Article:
This piece was written in response to the urging of a moratorium on the consecration of partnered gay and lesbian priests as bishops in The Episcopal Church, urged by conservative and reactionary Anglicans in different parts of the world. Martyn Minns, mentioned below, is the titular leader of most of the individuals and groups that have left the Episcopal Church because of our desire and will to become fully inclusive. Peter Akinola has led the world-wide fight to demonize and demean gay and lesbian people.
Recognizing that Christ's sacrifice on the Cross was "once for all," it is still true that that sacrifice is reenacted and represented through additional innocent victims, sacrificed by those who cannot abide their presence or what they represent.
Many of us have recognized and been deeply affected by the saving grace of the martyrs of Sharpeville and of Birmingham and Selma. Nearly every posting on the House of Bishops/ House of Deputies list-serve points to the impending sacrifice of gay and lesbian Christians within the church and countless throngs outside the church hoping for some word of affirmation from God. "Sacrifice" may seem too strong a word for a moratorium, except that the message of a moratorium in this case carries the strong message that there are those who can be sacrificed for a greater good -- even by those who represent Jesus. That is an ancient message and, unfortunately, there are plenty who are eager to hear it. . . and to act on it.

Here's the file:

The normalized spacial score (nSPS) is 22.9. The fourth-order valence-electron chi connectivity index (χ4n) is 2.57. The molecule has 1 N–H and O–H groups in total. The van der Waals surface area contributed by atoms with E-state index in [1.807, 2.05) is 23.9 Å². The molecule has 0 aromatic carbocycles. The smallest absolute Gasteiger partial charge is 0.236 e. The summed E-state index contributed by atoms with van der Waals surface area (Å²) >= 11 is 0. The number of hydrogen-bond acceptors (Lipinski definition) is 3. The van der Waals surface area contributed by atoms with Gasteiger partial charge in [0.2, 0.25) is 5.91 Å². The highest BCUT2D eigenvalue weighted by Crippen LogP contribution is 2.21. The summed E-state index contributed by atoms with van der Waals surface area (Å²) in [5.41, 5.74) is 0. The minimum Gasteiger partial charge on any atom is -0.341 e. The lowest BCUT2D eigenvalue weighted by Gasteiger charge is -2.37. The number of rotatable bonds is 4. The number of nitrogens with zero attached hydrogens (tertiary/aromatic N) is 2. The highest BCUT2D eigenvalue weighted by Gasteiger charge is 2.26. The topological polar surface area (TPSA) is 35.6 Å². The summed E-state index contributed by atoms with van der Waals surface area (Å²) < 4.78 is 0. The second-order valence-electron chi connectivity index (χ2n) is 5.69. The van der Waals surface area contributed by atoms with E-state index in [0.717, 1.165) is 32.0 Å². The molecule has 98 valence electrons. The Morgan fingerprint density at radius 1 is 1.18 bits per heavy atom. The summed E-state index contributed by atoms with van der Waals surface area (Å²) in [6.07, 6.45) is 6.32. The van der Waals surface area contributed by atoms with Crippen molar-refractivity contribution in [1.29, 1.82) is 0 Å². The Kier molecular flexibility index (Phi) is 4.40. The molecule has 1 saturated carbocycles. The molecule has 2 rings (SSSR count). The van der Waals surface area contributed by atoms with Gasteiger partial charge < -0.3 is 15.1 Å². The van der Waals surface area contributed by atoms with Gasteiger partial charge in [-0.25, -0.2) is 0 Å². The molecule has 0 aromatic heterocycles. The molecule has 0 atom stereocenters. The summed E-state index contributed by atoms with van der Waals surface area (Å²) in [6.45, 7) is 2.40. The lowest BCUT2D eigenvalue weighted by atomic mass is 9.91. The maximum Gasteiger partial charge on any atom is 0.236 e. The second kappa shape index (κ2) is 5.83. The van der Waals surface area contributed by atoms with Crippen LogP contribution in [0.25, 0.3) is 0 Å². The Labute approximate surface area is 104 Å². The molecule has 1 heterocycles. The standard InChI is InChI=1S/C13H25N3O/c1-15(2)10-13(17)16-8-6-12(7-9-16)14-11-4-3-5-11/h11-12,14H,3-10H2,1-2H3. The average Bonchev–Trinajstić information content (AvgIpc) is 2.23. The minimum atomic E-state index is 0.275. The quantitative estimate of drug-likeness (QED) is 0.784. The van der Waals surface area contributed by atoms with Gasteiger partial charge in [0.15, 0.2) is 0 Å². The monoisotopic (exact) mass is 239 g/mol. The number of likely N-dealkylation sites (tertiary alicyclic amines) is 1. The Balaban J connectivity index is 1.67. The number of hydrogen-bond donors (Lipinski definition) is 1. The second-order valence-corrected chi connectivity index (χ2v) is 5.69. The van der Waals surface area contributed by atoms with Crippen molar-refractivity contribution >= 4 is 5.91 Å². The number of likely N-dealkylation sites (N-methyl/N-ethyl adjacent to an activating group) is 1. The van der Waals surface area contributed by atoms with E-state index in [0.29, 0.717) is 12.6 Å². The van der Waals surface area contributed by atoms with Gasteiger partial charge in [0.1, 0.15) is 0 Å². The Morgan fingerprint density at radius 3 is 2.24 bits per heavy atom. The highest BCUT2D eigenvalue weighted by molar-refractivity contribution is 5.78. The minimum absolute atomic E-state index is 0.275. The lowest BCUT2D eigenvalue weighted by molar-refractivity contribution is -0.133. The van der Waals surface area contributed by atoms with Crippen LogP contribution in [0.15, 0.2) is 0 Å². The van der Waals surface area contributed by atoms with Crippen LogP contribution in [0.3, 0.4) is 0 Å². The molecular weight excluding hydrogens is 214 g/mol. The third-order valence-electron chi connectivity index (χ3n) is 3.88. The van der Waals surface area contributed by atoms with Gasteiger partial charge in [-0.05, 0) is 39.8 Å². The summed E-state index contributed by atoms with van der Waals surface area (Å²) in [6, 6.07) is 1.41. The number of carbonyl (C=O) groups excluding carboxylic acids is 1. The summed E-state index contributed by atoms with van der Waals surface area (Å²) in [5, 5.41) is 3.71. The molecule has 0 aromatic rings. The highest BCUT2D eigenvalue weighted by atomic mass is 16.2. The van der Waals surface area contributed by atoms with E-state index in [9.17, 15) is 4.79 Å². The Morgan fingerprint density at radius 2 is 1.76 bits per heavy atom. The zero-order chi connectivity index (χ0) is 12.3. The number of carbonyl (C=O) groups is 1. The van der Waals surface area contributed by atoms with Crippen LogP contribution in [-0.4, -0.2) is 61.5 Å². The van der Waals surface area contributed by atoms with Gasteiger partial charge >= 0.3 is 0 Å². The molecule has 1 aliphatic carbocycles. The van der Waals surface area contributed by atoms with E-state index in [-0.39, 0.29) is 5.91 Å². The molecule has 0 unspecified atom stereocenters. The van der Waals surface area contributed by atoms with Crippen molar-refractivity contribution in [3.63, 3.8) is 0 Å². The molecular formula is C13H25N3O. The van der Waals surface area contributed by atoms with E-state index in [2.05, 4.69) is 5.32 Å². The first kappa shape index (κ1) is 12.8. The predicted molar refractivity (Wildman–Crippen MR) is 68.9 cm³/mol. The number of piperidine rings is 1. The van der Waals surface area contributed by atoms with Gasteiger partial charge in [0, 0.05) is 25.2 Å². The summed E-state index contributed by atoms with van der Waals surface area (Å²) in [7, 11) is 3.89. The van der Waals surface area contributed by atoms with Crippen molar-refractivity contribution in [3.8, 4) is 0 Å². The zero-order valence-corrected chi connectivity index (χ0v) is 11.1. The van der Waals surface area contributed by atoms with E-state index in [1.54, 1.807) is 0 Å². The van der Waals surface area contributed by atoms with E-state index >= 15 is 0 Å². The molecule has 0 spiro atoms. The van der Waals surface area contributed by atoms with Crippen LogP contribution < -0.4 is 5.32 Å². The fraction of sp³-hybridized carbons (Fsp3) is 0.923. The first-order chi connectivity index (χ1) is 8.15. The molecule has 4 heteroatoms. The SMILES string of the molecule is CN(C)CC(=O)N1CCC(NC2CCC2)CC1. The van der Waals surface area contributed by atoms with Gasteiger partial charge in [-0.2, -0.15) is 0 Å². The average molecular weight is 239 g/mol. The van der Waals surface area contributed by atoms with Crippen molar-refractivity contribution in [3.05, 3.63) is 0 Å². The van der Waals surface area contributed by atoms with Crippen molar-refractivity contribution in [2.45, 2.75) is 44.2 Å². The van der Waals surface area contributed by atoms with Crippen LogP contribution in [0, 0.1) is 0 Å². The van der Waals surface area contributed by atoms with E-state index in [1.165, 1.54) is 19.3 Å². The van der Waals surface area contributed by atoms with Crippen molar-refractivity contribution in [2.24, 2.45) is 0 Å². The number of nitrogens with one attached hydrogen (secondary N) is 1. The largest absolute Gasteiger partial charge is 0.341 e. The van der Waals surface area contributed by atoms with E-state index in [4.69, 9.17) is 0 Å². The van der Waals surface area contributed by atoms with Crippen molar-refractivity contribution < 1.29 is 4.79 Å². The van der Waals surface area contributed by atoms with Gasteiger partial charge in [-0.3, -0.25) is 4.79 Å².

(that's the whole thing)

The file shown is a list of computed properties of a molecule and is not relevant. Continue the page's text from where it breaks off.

Martyrs, as we all must know, do not always shed blood -- some shed tears, some shed their emotional and spiritual lives if the betrayal or hurt is deep enough. And there is worse.
If, as it appears to many, that we choose Martyn Minns over Matthew Shepherd even for a while, we will create martyrs. It will be the church creating martyrs. And those martyrs will, in time, be saving martyrs, sharing not by choice but by destiny in the saving work of Jesus on the Cross in their humiliation.
It may be for some that the death of Jesus on the Cross, which was accomplished to hold the religious establishment's faith, to hold the Empire together, was not enough, not sufficient. Just as for me and for so many others of us in this and every other church, it took the Martyrs of Birmingham, Selma, and Montgomery for us to begin to understand the humanity of the victims, so it will take more Matthew Shepherds (some Black, some Brown, some Asian) for those who stand against The Episcopal Church and its full embrace of gay and lesbian people.
How odd that it will be a brother or sister of Matthew who will be the agent of salvation for Nigerian Archbishop Peter Akinola and his brothers and sisters in faith, enabling them to see the full humanity and holiness of those they once saw only as sin or threat.
I hesitate in publishing this, because I know I can't speak for the experience of others. I can only assume that I am not overstating their case.